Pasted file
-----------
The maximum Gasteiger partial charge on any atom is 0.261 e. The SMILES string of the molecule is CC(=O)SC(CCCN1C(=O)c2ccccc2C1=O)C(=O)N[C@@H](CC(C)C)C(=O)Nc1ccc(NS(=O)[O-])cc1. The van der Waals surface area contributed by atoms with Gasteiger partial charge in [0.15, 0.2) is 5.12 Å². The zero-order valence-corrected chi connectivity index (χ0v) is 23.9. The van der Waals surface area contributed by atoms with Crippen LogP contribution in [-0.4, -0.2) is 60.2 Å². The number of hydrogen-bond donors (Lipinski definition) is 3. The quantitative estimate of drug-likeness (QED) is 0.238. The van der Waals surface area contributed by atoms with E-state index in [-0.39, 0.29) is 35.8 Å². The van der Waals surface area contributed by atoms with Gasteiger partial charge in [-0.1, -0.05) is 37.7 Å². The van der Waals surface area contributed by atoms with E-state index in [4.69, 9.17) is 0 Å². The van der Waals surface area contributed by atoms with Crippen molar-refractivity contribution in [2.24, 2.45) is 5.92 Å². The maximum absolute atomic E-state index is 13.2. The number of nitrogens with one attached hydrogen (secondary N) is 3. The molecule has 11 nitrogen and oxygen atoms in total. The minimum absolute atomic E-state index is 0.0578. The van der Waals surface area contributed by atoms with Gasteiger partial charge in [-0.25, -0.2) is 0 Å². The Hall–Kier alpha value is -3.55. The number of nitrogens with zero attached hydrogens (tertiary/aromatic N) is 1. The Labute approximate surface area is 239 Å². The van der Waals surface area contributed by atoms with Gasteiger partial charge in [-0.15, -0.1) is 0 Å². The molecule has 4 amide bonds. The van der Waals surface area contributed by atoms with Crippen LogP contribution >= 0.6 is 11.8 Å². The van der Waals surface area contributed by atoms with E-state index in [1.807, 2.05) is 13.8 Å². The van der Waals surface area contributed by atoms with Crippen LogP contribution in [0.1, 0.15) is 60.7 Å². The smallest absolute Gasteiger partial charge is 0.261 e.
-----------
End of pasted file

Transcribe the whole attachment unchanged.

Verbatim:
The maximum Gasteiger partial charge on any atom is 0.261 e. The SMILES string of the molecule is CC(=O)SC(CCCN1C(=O)c2ccccc2C1=O)C(=O)N[C@@H](CC(C)C)C(=O)Nc1ccc(NS(=O)[O-])cc1. The van der Waals surface area contributed by atoms with Gasteiger partial charge in [0.15, 0.2) is 5.12 Å². The zero-order valence-corrected chi connectivity index (χ0v) is 23.9. The van der Waals surface area contributed by atoms with Crippen LogP contribution in [-0.4, -0.2) is 60.2 Å². The number of hydrogen-bond donors (Lipinski definition) is 3. The quantitative estimate of drug-likeness (QED) is 0.238. The van der Waals surface area contributed by atoms with E-state index in [-0.39, 0.29) is 35.8 Å². The van der Waals surface area contributed by atoms with Gasteiger partial charge in [-0.1, -0.05) is 37.7 Å². The van der Waals surface area contributed by atoms with E-state index in [4.69, 9.17) is 0 Å². The van der Waals surface area contributed by atoms with Crippen molar-refractivity contribution in [2.24, 2.45) is 5.92 Å². The maximum absolute atomic E-state index is 13.2. The number of nitrogens with one attached hydrogen (secondary N) is 3. The molecule has 11 nitrogen and oxygen atoms in total. The minimum absolute atomic E-state index is 0.0578. The van der Waals surface area contributed by atoms with Gasteiger partial charge in [-0.25, -0.2) is 0 Å². The Hall–Kier alpha value is -3.55. The number of nitrogens with zero attached hydrogens (tertiary/aromatic N) is 1. The Labute approximate surface area is 239 Å². The van der Waals surface area contributed by atoms with Gasteiger partial charge in [-0.15, -0.1) is 0 Å². The molecule has 4 amide bonds. The van der Waals surface area contributed by atoms with Crippen LogP contribution >= 0.6 is 11.8 Å². The van der Waals surface area contributed by atoms with E-state index in [1.807, 2.05) is 13.8 Å². The van der Waals surface area contributed by atoms with Crippen LogP contribution in [0.1, 0.15) is 60.7 Å². The smallest absolute Gasteiger partial charge is 0.261 e.